The Vintage Rose Tea Room, located on 132 N. High Street, is open until 9:00 p.m. on Third Friday. Dessert and tea is offered without reservation, and the evening tea w/food is offered with reservation only. Meanwhile, a different classical musician is invited each month to play soothing, nocturnal music to accompany the meals. Third Fridays at Bogart’s Books & Coffee Bar, located on 210 N. High Street, are exceptionally busy. Crowds of people of all ages shop for books and gather to listen to festive live bands playing genres ranging from country to jazz to folk at literally the smallest venue imaginable. The surprising attendance count is explained by co-manager Jaime Leigh Boobar, “A lot of people come here because it’s fairly cheap reading instead of paying $10 to go to the movies. And here it’s not like a library. You can come in and you can talk, and there’s live music Friday and Saturday nights.” She continued, “There’s usually many different ages here. Older people come to read as do younger people; teens come here with their friends as a place to hang out.” Gail Chiovari, manager of the Vintage Rose Tea Room, mentioned, “It is nice business on Third Fridays, especially when the weather is warmer. On Third Fridays in the spring and summer we offer lemonade, iced tea and bubble tea.”Third Friday is not the only time to catch special events from Glasstown stores. The Vintage Rose Tea Room alone has around six special events coming up. “We have the monthly Read to Me tea for children ages 4-10, which includes a different themed storybook reading each month. The event is pre-paid, and is $15 including tax and gratuity. The children get sandwiches, scones, dessert and tea. April’s theme is the ‘Princess Tea’. On the second Wednesday of every month we have Tea Time Bingo. It lasts from 7 to 9 p.m. and is also pre-paid and costs $15. We offer unlimited tea, a full-plated dish dessert with three smaller dish desserts, and the winners of the game receive prizes. There is a Tea Seminar on March 14th from 10:30 a.m. to 12:30 p.m. The event is pre-paid and costs $38. Lecturer Ann Latrello from “Everything Tea” will talk about the history and origin of tea, will educate people on the different kinds of tea such as black, white, oolong and green, and will reveal tips on how to make the perfect tea. In either late May or early June will be the Titanic Tea. Local author May Kent will spotlight her historical fiction novel about the Titanic. Customers will get a 5-course meal and an evening tea. Periodically we have Murder Mystery Teas, where a theatrical group performs a mystery play in the tea room. It’s a great night out for couples,” divulges Chiovari.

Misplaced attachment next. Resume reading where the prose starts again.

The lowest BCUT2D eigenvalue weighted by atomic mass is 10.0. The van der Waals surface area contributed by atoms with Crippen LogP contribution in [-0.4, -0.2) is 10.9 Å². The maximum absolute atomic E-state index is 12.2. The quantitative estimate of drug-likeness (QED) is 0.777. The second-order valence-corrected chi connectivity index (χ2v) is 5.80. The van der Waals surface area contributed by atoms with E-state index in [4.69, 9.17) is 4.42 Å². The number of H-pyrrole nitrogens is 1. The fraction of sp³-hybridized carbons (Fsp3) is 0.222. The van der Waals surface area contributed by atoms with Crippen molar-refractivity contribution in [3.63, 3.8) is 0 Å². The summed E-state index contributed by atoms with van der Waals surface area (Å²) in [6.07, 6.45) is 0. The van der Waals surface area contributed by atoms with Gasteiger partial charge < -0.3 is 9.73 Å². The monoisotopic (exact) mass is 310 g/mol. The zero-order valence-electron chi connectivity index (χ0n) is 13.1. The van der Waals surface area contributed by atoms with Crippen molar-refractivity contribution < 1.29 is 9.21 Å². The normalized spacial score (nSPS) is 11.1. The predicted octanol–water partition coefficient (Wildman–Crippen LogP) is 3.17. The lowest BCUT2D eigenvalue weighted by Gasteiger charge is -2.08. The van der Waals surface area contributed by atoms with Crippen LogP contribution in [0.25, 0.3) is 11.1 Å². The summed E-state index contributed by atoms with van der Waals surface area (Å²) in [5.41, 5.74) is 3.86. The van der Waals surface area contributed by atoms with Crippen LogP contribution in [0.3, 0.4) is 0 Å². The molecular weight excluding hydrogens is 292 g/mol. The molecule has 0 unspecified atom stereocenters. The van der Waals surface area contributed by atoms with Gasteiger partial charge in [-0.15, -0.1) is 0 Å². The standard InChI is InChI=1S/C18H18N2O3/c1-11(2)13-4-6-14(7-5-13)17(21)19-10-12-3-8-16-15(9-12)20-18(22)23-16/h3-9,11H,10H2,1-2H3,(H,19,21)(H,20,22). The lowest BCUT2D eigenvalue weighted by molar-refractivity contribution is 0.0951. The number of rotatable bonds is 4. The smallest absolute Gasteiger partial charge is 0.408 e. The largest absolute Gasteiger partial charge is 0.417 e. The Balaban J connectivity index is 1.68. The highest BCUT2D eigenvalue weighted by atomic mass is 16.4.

Furthermore, High Street stores are faring well despite the U.S. recession. “We are fortunate that there has been no decline. There’s been no negative effect from the recession, though the early part of the year is usually slower than the rest of the year, except for Valentine’s week. It gets better in the spring, as is true for most retail businesses,” elaborated the tea room’s Chiovari. Regarding the effects of the recession on Bogart’s Books, Boobar said, “The only thing that really hit us is online sales.”
Roaming High Street, whether on Third Friday or a weekday afternoon is always satisfying for aficionados of art and culture. Jim Penland of the Artist Consortium, located on 127 N. High Street, and J.B. and M.E., located on 129 N. High Street, is an artist and an art enthusiast along with Jenny Klein of the Artists House. From the almost hallucinatory stories of being a trumpet player for the Ringling Bros. and Barnum & Bailey Circus at the age of 15 to the airiness, Penland fills the role of the piquant bohemian perfectly. Artists like Penland can be found at shops such as the Amethyst Gallery, the Brush in Hand Gallery, the Full Spectrum, Green Boot Studio, Isabelle’s Studio at 135, La Bottega of Art and the Riverfront Renaissance Center. Surely, it is the characters who inhabit and own the shops in Glasstown that are as much a success story as the Glasstown community itself.